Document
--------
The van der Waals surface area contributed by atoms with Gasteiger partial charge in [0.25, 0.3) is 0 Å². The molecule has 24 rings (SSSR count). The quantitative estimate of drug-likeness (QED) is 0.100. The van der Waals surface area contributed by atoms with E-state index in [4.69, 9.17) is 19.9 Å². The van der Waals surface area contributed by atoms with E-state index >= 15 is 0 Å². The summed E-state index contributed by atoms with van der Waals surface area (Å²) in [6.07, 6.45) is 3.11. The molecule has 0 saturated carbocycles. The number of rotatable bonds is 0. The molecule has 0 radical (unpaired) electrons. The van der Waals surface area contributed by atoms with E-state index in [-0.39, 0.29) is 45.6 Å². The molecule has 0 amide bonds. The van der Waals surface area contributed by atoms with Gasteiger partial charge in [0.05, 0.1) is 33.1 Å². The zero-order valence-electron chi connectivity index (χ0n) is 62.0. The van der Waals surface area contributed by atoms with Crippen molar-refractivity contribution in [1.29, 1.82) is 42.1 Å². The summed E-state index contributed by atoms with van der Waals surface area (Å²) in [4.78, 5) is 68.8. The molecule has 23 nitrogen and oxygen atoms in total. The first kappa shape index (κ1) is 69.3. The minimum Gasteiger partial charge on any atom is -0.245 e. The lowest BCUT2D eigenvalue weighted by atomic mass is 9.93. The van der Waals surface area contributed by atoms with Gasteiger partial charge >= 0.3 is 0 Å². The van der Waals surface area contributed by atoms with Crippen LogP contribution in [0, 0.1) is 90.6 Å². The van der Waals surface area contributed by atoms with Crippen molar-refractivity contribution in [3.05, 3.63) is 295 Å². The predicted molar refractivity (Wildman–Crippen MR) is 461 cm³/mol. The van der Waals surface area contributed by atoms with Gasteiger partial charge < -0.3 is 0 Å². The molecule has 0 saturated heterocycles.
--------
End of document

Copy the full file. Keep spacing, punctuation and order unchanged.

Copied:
The van der Waals surface area contributed by atoms with Gasteiger partial charge in [0.25, 0.3) is 0 Å². The molecule has 24 rings (SSSR count). The quantitative estimate of drug-likeness (QED) is 0.100. The van der Waals surface area contributed by atoms with E-state index in [4.69, 9.17) is 19.9 Å². The van der Waals surface area contributed by atoms with E-state index >= 15 is 0 Å². The summed E-state index contributed by atoms with van der Waals surface area (Å²) in [6.07, 6.45) is 3.11. The molecule has 0 saturated carbocycles. The number of rotatable bonds is 0. The molecule has 0 radical (unpaired) electrons. The van der Waals surface area contributed by atoms with E-state index in [-0.39, 0.29) is 45.6 Å². The molecule has 0 amide bonds. The van der Waals surface area contributed by atoms with Gasteiger partial charge in [0.05, 0.1) is 33.1 Å². The zero-order valence-electron chi connectivity index (χ0n) is 62.0. The van der Waals surface area contributed by atoms with Crippen molar-refractivity contribution in [1.29, 1.82) is 42.1 Å². The summed E-state index contributed by atoms with van der Waals surface area (Å²) in [4.78, 5) is 68.8. The molecule has 23 nitrogen and oxygen atoms in total. The first kappa shape index (κ1) is 69.3. The minimum Gasteiger partial charge on any atom is -0.245 e. The lowest BCUT2D eigenvalue weighted by atomic mass is 9.93. The van der Waals surface area contributed by atoms with Gasteiger partial charge >= 0.3 is 0 Å². The van der Waals surface area contributed by atoms with Crippen LogP contribution in [0, 0.1) is 90.6 Å². The van der Waals surface area contributed by atoms with Crippen molar-refractivity contribution in [3.05, 3.63) is 295 Å². The predicted molar refractivity (Wildman–Crippen MR) is 461 cm³/mol. The van der Waals surface area contributed by atoms with Gasteiger partial charge < -0.3 is 0 Å². The molecule has 0 saturated heterocycles.